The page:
When you hear the word “cyberwarfare” hope probably isn’t the main emotion you feel. The word is far more likely to inspire feelings of fear—a response that hasn’t been helped by years of sci-fi movies where conflicts between man and machine are full of violence. Yet, a recent New York Times article makes the case that while cyberwarfare is by no means a good thing, world powers having a less bloody way to wage battle could mean an overall reduction in world violence.
Cyberwarfare as a Means to Less Violence?
Cyberwarfare has created a new kind of battlefield—the kind where battle strategies play out on computer networks rather than on human bodies. When countries can attack each other through computer viruses, it could shift conflicts away from physical injuries and death and toward attacks that impact government and business computer systems instead.
As Cybèle C. Greenberg argues in the opinion piece, “fighting digitally offers a unique opportunity: the continuation of politics by other means, without the physical invasion of a sovereign territory or the inevitable sacrifice of lives.”
In fact, some of the most notable campaigns of cyberwarfare in recent years were designed to thwart direct violence. During the Bush and Obama administrations, the U.S. worked with Israel to launch a cyber campaign attacking Iran’s work on nuclear weapons. The initiative managed to take out thousands of the centrifuges Iran was using to purify uranium. It’s estimated to have set back the country’s nuclear technology by years, all without any human casualties. This type of weapon via computer code certainly seems like an improvement over guns and bombs—especially the nuclear bombs it helped prevent.
3 Reasons Not to Be Too Hopeful About a Future of Cyberwarfare
Greenberg isn’t the first to argue that cyberwar has the potential to lead the world toward less bloody conflicts. The question is: will humanity take cyber options as an opportunity to shift away from more traditional warfare, or simply add it to the arsenal as one more option for battle?
1. Nations lack accountability for the cyberwarfare methods they use.
Just this past summer, 23 countries in the United Nations joined together in affirming norms around cybersecurity. The agreement clarifies that nations should not use cyberattacks to target critical infrastructure and shouldn’t enable or shelter any malicious hacking activities in one’s territory.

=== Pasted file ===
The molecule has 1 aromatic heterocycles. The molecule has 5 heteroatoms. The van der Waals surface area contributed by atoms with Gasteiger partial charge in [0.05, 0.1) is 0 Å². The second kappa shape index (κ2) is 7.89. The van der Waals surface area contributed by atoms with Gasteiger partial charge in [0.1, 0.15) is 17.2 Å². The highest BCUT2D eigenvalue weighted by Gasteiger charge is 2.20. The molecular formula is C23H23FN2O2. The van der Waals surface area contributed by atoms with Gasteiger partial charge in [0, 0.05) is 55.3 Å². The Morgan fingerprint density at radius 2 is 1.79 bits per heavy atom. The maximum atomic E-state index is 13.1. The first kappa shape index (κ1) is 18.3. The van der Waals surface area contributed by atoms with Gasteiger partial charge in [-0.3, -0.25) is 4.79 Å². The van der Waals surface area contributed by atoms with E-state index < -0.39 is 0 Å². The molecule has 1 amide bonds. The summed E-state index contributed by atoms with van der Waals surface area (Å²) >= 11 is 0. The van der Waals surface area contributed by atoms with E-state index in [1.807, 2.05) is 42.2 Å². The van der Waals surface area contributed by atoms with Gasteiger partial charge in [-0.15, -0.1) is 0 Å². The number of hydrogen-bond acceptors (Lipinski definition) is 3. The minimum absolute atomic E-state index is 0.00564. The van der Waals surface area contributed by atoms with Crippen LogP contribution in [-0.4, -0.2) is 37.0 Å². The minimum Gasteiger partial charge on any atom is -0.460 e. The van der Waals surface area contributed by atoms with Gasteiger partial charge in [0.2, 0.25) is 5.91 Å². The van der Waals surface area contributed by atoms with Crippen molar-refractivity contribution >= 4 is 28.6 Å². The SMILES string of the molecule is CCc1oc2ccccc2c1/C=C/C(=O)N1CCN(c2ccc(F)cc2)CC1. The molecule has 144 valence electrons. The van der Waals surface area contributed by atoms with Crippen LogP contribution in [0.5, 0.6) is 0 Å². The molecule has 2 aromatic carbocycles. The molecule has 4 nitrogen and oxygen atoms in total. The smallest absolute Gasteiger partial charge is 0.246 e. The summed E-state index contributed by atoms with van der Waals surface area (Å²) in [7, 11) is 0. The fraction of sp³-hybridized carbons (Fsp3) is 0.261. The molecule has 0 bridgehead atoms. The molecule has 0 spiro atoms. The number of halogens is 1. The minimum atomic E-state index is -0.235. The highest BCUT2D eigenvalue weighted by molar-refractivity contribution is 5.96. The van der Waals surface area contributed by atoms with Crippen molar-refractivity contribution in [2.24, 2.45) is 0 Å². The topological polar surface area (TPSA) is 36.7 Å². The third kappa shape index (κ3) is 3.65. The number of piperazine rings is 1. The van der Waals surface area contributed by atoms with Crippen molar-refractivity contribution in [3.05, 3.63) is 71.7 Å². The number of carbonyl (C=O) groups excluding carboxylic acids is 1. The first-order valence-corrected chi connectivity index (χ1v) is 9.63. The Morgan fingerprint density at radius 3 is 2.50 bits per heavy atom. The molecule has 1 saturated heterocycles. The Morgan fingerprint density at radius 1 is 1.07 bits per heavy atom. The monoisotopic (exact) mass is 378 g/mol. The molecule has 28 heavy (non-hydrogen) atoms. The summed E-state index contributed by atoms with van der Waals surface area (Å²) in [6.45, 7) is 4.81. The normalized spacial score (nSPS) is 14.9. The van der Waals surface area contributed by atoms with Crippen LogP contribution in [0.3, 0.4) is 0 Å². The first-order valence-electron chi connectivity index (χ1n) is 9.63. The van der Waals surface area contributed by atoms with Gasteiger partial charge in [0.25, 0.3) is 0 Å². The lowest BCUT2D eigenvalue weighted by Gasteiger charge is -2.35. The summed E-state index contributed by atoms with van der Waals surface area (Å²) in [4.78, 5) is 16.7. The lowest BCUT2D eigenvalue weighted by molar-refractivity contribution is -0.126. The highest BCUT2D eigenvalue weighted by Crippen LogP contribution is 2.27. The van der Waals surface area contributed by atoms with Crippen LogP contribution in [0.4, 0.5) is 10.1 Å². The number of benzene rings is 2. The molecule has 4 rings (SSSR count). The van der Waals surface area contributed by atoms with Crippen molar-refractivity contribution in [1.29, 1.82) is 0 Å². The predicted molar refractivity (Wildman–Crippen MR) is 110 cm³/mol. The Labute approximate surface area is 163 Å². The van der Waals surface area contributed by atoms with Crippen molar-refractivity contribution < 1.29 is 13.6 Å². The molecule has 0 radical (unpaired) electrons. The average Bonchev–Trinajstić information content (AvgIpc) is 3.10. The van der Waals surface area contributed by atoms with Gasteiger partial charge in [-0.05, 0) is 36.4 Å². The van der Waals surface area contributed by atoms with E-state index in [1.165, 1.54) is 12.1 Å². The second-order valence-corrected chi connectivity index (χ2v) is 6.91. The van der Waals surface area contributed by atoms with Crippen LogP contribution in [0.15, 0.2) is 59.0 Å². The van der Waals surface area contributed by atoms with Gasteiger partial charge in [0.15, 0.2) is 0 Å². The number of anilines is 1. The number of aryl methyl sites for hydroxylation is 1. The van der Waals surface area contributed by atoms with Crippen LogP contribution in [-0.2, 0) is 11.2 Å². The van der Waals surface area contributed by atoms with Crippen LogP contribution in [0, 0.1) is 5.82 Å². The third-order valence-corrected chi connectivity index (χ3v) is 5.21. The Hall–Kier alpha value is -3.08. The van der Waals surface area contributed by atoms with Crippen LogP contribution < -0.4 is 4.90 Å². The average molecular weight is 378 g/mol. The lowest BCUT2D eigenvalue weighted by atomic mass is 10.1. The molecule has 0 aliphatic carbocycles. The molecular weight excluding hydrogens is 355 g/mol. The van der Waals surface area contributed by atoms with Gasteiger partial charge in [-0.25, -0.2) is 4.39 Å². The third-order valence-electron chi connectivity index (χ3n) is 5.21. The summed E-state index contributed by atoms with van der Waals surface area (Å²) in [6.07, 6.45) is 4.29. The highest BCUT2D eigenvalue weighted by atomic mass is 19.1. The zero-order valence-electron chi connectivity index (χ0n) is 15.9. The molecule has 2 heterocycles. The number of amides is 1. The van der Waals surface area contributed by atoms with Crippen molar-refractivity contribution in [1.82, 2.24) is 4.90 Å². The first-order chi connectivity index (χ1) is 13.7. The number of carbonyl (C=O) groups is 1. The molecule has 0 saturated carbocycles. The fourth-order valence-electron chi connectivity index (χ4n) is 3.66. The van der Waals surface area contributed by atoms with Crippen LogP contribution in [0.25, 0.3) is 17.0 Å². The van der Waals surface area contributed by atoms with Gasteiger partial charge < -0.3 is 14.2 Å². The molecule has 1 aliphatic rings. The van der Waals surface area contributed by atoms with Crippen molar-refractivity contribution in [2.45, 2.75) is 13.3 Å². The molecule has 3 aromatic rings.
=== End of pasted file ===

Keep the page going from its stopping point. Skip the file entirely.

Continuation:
Having a diplomatic agreement in place between nations helps codify norms. Being tied to specific steps for holding countries accountable when they defy those norms, an agreement can only go so far. Right now, the world doesn’t have a good system in place for holding nations to a certain standard of behavior. And hackers (even those backed by a state) tend to be good at being sneaky, making accountability that much harder.
2. Modern warfare isn’t just about nations.
Getting nations to agree on norms and stick to them is hard enough. But one of the biggest challenges to the possibility of cyberwar replacing more physical forms of violence is all the other groups out there perpetuating violence.
“We live in a world today that is increasingly Balkanized, far more so than in the mid 20th century,” points out Gary Roboff, Senior Advisor at Shared Assessments. “Cyberweapons are not difficult to develop and deploy—small groups, not affiliated with any specific nation-state—can do so.”
Even without the backing of a government, terrorist groups can do a lot of damage—something the world learned all too well with the attack on the World Trade Center in 2001.“Renegade groups are unlikely to abide by any ‘responsible use and appropriate control’ standards developed and accepted by conventional governments,” Roboff argues. “There are simply too many wild card actors outside of the family of nations who can accomplish substantial damage.”
3. Cyber tactics can be used for violence.
The argument that cyberwarfare can reduce physical violence depends on the idea that cyber-attacks won’t be used to exact that kind of violence. And for the most part, that’s been true so far. Cyberattacks are most often used to disrupt systems and organizations rather than being used to hurt people physically. But that doesn’t mean they can’t or won’t be deployed that way.
In 2007, cybersecurity experts in the U.S. conducted experiments that proved a cyberattack could physically blow up a generator—the kind of move that could be weaponized against people if made by a bad actor. In 2017, hackers came close to blowing up a petrochemical plant in Saudi Arabia, an attack experts predict would have been deadly if not for a mistake in the attackers’ code. And earlier this year, hackers managed to access the system of a water treatment plant in a small city in Florida and nearly poisoned the town’s water supply.
All these examples point to the very real possibility that cyberattacks can be used to hurt humans. While attacks on utility systems won’t cause the kind of casualties common in traditional warfare, they can still do serious damage to people. And if hackers manage to use cyberattacks to cause explosions, the effects won’t be too far off from the impact of conventional bombs.
Cyberwarfare won’t mean an end to violence—human nature is too strong. Yet cyberattacks could be deployed strategically by nations to avoid more violent forms of warfare, leading to an overall reduction in the kind of casualties traditional warfare has wrought.
But a lot depends on what humans choose to do with the technology we have. Will nations, terrorist groups, and hackers find ways to use cyberattacks for physical violence, or will they deploy cyberwarfare in a way that reduces the human cost? Which option becomes the norm of the future remains to be seen.